Creating space for prayer in community is critical to our faith formation. Lent is the perfect season to come together in prayer. When I think of community, I think of a place where you can come as you are, flaws and all. You develop a bond with one another. You look forward to being together. You can share vulnerably and deeply. You belong, and you can count on the group to celebrate with you and support you through difficult times.
Yet, I recently heard a pastor say that there is no way to create community via technology. I disagree with this statement because I have seen Zoom afford a venue for weekly community prayer. For the past nine months, members and friends of Rockledge Presbyterian Church have gathered every Tuesday for an Evening Prayer Service based on the liturgy of Daily Prayer.
Rockledge’s Pastor, Sandy Lacey, said, “I knew of folks in our church who were already struggling to feel part of the community due to a debilitating illness or caregiving role that precluded them from attending worship, classes, and fellowship events. The pandemic brought these needs into sharp focus. Fortunately, wonderful leaders in our church thought creatively about meeting folks’ needs.”
Each Tuesday, a dedicated group of about 25 people join together to hear the Word, offer joys and concerns, join in communal prayer, and fellowship with one another. Rick Foresteire, who became a member of Rockledge church within this past year, has been unable to meet people face-to-face because of the pandemic and because he endured heart bypass surgery and cancer treatments. Rick said, “I didn’t know anyone, and now it seems like we’re all good buddies.” He adds that some of the people he has grown close to through the prayer service he has not had the chance to meet in person.
Rick’s wife, Nancy, who is a long-time member, agrees. “We are all actually very intimate with each other, raising our joys and concerns, and being open with one another. It really makes us feel connected.”
The connections go beyond the one hour on Tuesday evenings. One of the Sunday school teachers for our elementary and middle school class brings the students’ prayer requests and lets them know we are praying for them. Some who attend the service send cards to people we pray for, including the students.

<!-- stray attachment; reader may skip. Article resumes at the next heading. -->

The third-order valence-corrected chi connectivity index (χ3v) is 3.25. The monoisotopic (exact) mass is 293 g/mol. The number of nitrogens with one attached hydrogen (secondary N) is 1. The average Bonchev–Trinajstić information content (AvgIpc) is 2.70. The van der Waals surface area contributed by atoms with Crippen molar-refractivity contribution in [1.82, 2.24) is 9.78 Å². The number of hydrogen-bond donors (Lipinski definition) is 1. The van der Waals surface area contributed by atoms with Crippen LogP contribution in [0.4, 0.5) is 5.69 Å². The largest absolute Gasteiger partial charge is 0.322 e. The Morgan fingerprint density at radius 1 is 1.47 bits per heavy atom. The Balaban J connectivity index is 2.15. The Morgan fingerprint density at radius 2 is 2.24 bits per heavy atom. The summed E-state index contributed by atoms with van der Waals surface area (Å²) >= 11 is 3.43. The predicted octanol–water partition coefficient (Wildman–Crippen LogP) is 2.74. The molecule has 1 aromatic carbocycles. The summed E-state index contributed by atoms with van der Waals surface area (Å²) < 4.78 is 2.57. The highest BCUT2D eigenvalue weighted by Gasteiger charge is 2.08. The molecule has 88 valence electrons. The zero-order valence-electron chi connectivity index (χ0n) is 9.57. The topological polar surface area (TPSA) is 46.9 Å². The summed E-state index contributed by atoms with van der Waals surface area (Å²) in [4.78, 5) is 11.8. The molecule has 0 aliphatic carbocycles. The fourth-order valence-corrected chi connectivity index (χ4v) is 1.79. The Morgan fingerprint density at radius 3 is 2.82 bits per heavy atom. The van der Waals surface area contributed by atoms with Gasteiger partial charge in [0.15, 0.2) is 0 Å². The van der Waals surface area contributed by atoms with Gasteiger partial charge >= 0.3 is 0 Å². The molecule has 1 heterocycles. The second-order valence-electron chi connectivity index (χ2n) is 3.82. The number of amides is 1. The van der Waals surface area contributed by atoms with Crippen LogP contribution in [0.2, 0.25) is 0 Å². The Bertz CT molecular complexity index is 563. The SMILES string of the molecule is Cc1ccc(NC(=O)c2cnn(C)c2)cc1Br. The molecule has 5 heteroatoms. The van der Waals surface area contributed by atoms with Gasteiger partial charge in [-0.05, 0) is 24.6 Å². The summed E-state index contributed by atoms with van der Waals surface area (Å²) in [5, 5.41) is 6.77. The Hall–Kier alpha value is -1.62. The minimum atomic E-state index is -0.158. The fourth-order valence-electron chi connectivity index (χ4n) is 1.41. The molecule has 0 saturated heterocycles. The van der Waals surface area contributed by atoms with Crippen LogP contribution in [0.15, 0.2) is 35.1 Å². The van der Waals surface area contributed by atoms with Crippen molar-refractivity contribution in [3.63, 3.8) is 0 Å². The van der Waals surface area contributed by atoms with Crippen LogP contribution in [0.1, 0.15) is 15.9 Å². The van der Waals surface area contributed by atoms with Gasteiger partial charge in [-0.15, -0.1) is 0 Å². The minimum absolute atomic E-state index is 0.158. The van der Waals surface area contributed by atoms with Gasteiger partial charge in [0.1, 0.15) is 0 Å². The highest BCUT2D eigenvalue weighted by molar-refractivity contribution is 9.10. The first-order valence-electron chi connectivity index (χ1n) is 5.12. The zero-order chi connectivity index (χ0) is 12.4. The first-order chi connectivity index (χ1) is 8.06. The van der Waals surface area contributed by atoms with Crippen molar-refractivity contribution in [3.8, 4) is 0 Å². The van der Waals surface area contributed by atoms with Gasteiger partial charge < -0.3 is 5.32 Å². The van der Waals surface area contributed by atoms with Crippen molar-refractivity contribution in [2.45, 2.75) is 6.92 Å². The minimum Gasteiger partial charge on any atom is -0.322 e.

The weekly Prayer Service also provides opportunity for young adults who grew up in our church to reconnect with their church family. Nancy’s daughter joins from Kansas. Two other young adults regularly participate in the service.
One older member who lives in an assisted living facility has been unable to get to church in person throughout the pandemic. During a recent Prayer Service, she was so overcome with seeing friends from church that she began to cry.
Praying together regularly also gives people a chance to share some of their gifts. One woman offers our intercessory prayers. Volunteers read portions of the prayer service liturgy. Recently, Nancy asked to share a prayer she penned while taking a walk—a respite from her caregiving responsibilities. It speaks to where she is in her faith journey:
Oh, my life I want to rearrange
I do not like this season of change
This is hard and sad and it makes me mad
Why can’t we get back what we had?
I’m struggling and fighting at a rapid pace
But the chaos and fear I continue to face.
Worn out from the fighting, I have to ask,
Is it in Your glory I want to bask?
I have given up trying to help others in need
Perhaps it is me that You need to feed
So I open my heart to this season of change
And decided to just let it rearrange.
I find the love of God, family & friends,
A beautiful flow that never ends
A season of acceptance has taken place
As I take in the love with humility and grace
In the season of acceptance what have I gained?
So much that it all can’t be named.
And I am grateful.
Several times, I’ve asked if the group wanted to take some time off from our weekly Zoom gatherings. Each time, they respond that they want to continue coming together. Many express that even when the threat of the coronavirus ends, they want to continue the Prayer Service.
There is no doubt in my mind that a prayer community has been created. Each week, we share updates on the people we have been praying for. We supportively journey with those who are suffering from illnesses. We joyfully celebrate when healing occurs. We mournfully grieve those we have lost. We faithfully pray for family and friends, for people’s neighbors, for our country, and for people around the world whom we don’t even know. Through it all, we support one another. We’ve found community in these Lenten days, and in this time when we’re separated from one another. Thanks be to God.
If you would like to receive a copy of the Prayer Service liturgy, feel free to email Cheryl at [email protected].